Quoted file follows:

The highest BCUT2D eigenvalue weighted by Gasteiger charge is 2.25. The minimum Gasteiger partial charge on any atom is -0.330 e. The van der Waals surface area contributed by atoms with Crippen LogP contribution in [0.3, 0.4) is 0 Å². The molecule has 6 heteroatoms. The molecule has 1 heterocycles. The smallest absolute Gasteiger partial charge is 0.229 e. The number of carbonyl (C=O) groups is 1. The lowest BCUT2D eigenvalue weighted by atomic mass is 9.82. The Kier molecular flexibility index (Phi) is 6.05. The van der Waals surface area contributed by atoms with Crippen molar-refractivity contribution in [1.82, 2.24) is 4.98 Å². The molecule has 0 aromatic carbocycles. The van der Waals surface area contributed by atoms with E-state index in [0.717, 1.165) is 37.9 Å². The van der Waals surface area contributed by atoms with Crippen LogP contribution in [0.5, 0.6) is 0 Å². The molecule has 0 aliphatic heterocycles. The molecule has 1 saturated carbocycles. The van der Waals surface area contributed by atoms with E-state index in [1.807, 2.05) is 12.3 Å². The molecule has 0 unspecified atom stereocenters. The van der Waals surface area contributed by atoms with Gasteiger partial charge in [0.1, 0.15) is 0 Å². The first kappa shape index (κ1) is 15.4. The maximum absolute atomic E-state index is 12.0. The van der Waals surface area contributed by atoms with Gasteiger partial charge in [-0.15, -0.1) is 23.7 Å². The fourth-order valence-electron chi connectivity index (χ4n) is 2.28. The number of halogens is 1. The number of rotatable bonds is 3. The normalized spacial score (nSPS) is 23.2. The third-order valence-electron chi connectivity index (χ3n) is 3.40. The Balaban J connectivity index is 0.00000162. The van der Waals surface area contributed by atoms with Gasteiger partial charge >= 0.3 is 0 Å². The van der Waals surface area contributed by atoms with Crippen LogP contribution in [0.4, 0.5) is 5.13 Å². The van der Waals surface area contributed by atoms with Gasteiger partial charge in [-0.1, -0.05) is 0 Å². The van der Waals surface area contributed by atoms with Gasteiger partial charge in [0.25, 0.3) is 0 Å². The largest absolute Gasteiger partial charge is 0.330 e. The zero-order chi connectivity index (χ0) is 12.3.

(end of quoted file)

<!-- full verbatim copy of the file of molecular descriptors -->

The highest BCUT2D eigenvalue weighted by Gasteiger charge is 2.25. The minimum Gasteiger partial charge on any atom is -0.330 e. The van der Waals surface area contributed by atoms with Crippen LogP contribution in [0.3, 0.4) is 0 Å². The molecule has 6 heteroatoms. The molecule has 1 heterocycles. The smallest absolute Gasteiger partial charge is 0.229 e. The number of carbonyl (C=O) groups is 1. The lowest BCUT2D eigenvalue weighted by atomic mass is 9.82. The Kier molecular flexibility index (Phi) is 6.05. The van der Waals surface area contributed by atoms with Crippen molar-refractivity contribution in [1.82, 2.24) is 4.98 Å². The molecule has 0 aromatic carbocycles. The van der Waals surface area contributed by atoms with E-state index in [0.717, 1.165) is 37.9 Å². The van der Waals surface area contributed by atoms with Crippen LogP contribution in [0.5, 0.6) is 0 Å². The molecule has 0 aliphatic heterocycles. The molecule has 1 saturated carbocycles. The van der Waals surface area contributed by atoms with E-state index in [1.807, 2.05) is 12.3 Å². The molecule has 0 unspecified atom stereocenters. The van der Waals surface area contributed by atoms with Gasteiger partial charge in [0.1, 0.15) is 0 Å². The first kappa shape index (κ1) is 15.4. The maximum absolute atomic E-state index is 12.0. The van der Waals surface area contributed by atoms with Gasteiger partial charge in [-0.15, -0.1) is 23.7 Å². The fourth-order valence-electron chi connectivity index (χ4n) is 2.28. The number of halogens is 1. The number of rotatable bonds is 3. The normalized spacial score (nSPS) is 23.2. The third-order valence-electron chi connectivity index (χ3n) is 3.40. The Balaban J connectivity index is 0.00000162. The van der Waals surface area contributed by atoms with Gasteiger partial charge >= 0.3 is 0 Å². The van der Waals surface area contributed by atoms with Crippen LogP contribution in [0.4, 0.5) is 5.13 Å². The van der Waals surface area contributed by atoms with Gasteiger partial charge in [-0.1, -0.05) is 0 Å². The van der Waals surface area contributed by atoms with Gasteiger partial charge in [0.25, 0.3) is 0 Å². The largest absolute Gasteiger partial charge is 0.330 e. The zero-order chi connectivity index (χ0) is 12.3.